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Archive for Thursday, July 8, 2004

High-profile coaches lend voices to K.C. arena push

Group seeks college basketball hall of fame at site

July 8, 2004

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— The city's push for a downtown arena gained a public boost Wednesday from Duke basketball coach Mike Krzyzewski and Kentucky's Tubby Smith.

The two spoke on behalf of the National Association of Basketball Coaches, which has already said it would establish a hall of fame for college basketball in the proposed Sprint Center and move its national headquarters there as well.

"Kansas City has had a rich, rich basketball tradition," said Krzyzewski, president of the NABC Foundation. "You've had a love affair with college basketball for decades -- nine Final Fours, numerous NAIA championships.

"It's not just a good choice," said Krzyzewski, who spoke at a downtown news conference along with Smith and former Missouri coach Norm Stewart. "It's the ideal choice."

A bond issue for the proposed $250 million arena, to be financed by city taxes on hotel rooms and car rentals, goes to voters Aug. 3.

Backers hope it will spur the long-term return of the Big 12 basketball tournament and attract more NCAA tournament games to the city, in addition to providing a possible venue for an NBA or NHL team.

There is already a Basketball Hall of Fame in Springfield, Mass., but Krzyzewski said the college game should have its own hall.

"This hall of fame will certainly work in partnership with them," Krzyzewski said. "But the National Basketball Hall of Fame, at this point in time, honors quite a bit the NBA."

The college group's vision is for a 60,000-square-foot facility with both display and interactive exhibits. The NABC would attempt to raise $10 million toward its construction.

Jim Haney, the NABC's executive director, said the group had raised more than $2 million toward that goal.

Kentucky coach Tubby Smith signs basketballs for members of the
Boys & Girls Clubs of Kansas City before a news conference at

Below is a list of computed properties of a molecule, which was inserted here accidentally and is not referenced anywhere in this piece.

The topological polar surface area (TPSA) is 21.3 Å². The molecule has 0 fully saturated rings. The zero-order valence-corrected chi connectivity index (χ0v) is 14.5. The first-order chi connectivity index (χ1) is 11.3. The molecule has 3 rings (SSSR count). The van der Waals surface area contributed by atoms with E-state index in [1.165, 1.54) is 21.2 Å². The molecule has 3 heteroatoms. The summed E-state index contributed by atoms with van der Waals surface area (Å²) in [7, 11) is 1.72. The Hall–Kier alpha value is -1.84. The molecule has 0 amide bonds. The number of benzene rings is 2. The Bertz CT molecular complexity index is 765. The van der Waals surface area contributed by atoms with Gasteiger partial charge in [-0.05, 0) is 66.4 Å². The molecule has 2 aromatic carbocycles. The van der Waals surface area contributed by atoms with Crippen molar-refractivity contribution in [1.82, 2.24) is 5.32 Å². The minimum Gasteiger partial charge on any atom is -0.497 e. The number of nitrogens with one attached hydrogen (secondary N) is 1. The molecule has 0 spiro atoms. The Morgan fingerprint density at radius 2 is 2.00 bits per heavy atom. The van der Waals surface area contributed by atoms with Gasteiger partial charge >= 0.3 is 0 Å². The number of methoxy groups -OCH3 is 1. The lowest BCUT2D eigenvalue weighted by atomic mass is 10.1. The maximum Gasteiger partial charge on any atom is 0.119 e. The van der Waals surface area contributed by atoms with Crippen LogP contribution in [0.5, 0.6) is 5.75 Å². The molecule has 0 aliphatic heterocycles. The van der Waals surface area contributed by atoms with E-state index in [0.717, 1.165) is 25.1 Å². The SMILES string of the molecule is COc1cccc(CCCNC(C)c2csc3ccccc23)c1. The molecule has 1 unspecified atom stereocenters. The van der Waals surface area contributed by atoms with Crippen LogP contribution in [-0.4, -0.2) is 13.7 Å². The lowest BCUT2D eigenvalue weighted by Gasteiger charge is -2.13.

Town Pavilion in Kansas City, Mo., held to kickoff an awareness
campaign for the National Collegiate Basketball Hall of Fame. Also
appearing at the event Wednesday was Duke University head coach
Mike Krzyzewski, back left, and former Missouri coach Norm Stewart.

Kentucky coach Tubby Smith signs basketballs for members of the Boys & Girls Clubs of Kansas City before a news conference at Town Pavilion in Kansas City, Mo., held to kickoff an awareness campaign for the National Collegiate Basketball Hall of Fame. Also appearing at the event Wednesday was Duke University head coach Mike Krzyzewski, back left, and former Missouri coach Norm Stewart.

"All this would certainly be a place for Kansas Citians to be involved in and enjoy," Smith said, "but it also would become a place for people to visit from around the country."

Kansas City was host of the Big Eight tournament for 20 years and was the site of the first six Big 12 tournaments when the conference expanded.

The tournament moved to Dallas the past two years and will return there in 2006. Kansas City has the 2005 tournament, and the 2007 tournament will be played in Oklahoma City.

This past year, Kemper Arena was the site of the Mid-Continent Conference tournament and two rounds of the NCAA's St. Louis and East Rutherford regionals.

The city also was host of the NAIA national tournament from 1937 to 1993, and the organization itself from 1957 to 1993. The tournament returned in 2002, a year after the NAIA moved its headquarters from Tulsa, Okla., to the Kansas City suburb of Olathe, Kan.

The NABC, which has been based in Overland Park, Kan. -- another Kansas City suburb -- is in the process of moving to an interim location downtown.

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